A stellar example is the Green Revolution in the 1950s and ’60s led by American agronomist Norman Borlaug. In The Population Bomb(1968), Paul R. Ehrlich predicted mass starvation due to over-population. Indeed, that era’s ‘scientific consensus’ was that food production would soon not be able to meet the demands of an ever-growing population– at a time when the population was only three billion. The Green Revolution developed highyielding cereal grains, expanded irrigation, developed more sophisticated management techniques and promoted new seeds, fertilisers and pesticides. Borlaug is credited with saving a billion people from starvation.
Indeed, climate activists should take a leaf out of Boyan Slat’s book. Slat is a 25-year-old Dutch entrepreneur (and university dropout) who plans globally deploying his solar-powered device—that he calls the ‘interceptor’—into 1,000 rivers he says are responsible for 80 per cent of the plastic flowing into the world’s oceans. Bill Gates has invested in a Canadian business that has started extracting carbon dioxide from the atmosphere and converting it to carbon-neutral synthetic diesel and petrol. The list goes on. The efforts of thinkers, creators and entrepreneurs all over the world working on a myriad of environmental issues should be a source of great optimism.
Furthermore, far from being the enemy of the environment, economic wealth generally enables countries to look after the environment better. Becoming wealthier enables countries to direct more resources towards the environment, implement stricter environmental regulations, and create economic opportunities for people that are less environmentally damaging. As the world becomes wealthier—particularly poorer countries—it is likely some environmental problems we see now will begin to disappear.
A further cause for optimism is the growing support for nuclear power among ordinary people, politicians and even environmental activists known as ecomodernists. On October 20, ‘Stand up for Nuclear’ rallies were held in 33 cities around the world. Instigated by the Liberal Democrats, the Victorian government is holding an inquiry into nuclear prohibition. Even Jeremy Corbyn’s UK Labour Party committed in its election manifesto to build a nuclear power station.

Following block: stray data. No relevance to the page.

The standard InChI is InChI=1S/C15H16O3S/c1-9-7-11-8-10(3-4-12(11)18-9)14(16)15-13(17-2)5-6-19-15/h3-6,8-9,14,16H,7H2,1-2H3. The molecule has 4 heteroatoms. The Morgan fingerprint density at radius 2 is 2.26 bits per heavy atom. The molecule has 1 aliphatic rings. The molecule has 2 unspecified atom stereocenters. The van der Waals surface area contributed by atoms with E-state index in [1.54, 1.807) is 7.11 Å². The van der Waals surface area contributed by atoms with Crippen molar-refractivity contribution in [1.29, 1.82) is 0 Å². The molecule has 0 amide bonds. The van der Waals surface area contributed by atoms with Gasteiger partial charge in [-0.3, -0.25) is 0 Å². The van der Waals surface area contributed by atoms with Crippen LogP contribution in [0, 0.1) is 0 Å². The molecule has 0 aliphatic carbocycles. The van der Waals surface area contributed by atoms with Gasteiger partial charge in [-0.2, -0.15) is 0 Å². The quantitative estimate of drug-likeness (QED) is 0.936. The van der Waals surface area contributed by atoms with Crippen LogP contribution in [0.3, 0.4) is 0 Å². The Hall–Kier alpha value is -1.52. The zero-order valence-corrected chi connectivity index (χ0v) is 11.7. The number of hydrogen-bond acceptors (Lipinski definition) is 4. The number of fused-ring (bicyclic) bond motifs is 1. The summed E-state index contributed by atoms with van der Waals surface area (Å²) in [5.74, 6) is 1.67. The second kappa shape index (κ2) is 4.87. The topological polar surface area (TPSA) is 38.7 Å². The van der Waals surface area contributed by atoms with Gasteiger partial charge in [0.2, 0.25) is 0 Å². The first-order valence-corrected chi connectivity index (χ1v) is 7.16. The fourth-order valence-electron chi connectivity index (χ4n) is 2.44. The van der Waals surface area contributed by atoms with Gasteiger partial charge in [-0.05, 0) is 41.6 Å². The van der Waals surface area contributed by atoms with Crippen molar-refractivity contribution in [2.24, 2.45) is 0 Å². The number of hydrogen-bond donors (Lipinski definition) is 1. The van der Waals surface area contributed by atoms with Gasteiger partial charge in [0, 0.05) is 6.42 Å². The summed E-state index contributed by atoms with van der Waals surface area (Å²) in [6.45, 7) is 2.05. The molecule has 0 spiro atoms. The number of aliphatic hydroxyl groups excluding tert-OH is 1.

Nuclear is a very low emissions energy source that, according to the IPCC, produces a quarter of the carbon pollution of solar farms. In addition, the organisation Environmental Progress argues solar power requires 450 times more land than nuclear. And, of course, it has huge capacity to provide the electricity needed to satisfy the world’s future energy demand and lift people out of poverty. It creates vastly more electricity than renewable energy and creates vastly lower emissions than fossil fuels.
Given these many causes for optimism, sensible contributors to the climate debate must reclaim the concept of climate justice. Climate protesters relentlessly demand climate justice, yet the measures they propose to fight climate change are frequently more damaging than the claimed future impact of climate change. Is it just, for example, for activists to eternally delay the construction of mines including Adani’s Carmichael project when a significant portion of the coal extracted will be exported to countries such as Bangladesh and India, where hundreds of millions of people don’t have access to electricity? The Australian recently featured a story about Neha Varthe, an 18-year-old woman in Mumbai whose community was hooked up to the electricity grid by Adani at no cost six months ago, connecting it with a mix of coal-fired and renewable power. Access to electricity has transformed the community, with Ms Varthe saying “Now we can study at night… We have a fridge. And we are safe at night.”
I would pay good money to hear an Australian climate protester tell Ms Varthe how Adani’s provision of coal-fired electricity to her community is a breach of climate justice. Or explain to a family among the 300 million Indians without electricity—a family forced to choose between taking their sick child to hospital or feed their other children, because people without electricity cannot do both— how their entirely preventable abject poverty is climate justice in action.
In July the Bangladesh High Commissioner to Australia, Mohammad Sufiur Rahman, said “there is enormous opportunity for export of Australian coal and LNG (liquefied natural gas) to Bangladesh, given Bangladesh’s sustained energy demand”. Bangladesh has a number of coal-fired power stations coming online over the next five years as a result of impressive growth in the developing nation. Bangladesh is a country where the World Bank says 13.8 per cent of people live in extreme poverty. That is about 22 million people. Denying them the right to maximise their growth in the name of climate justice seems unbelievably cruel.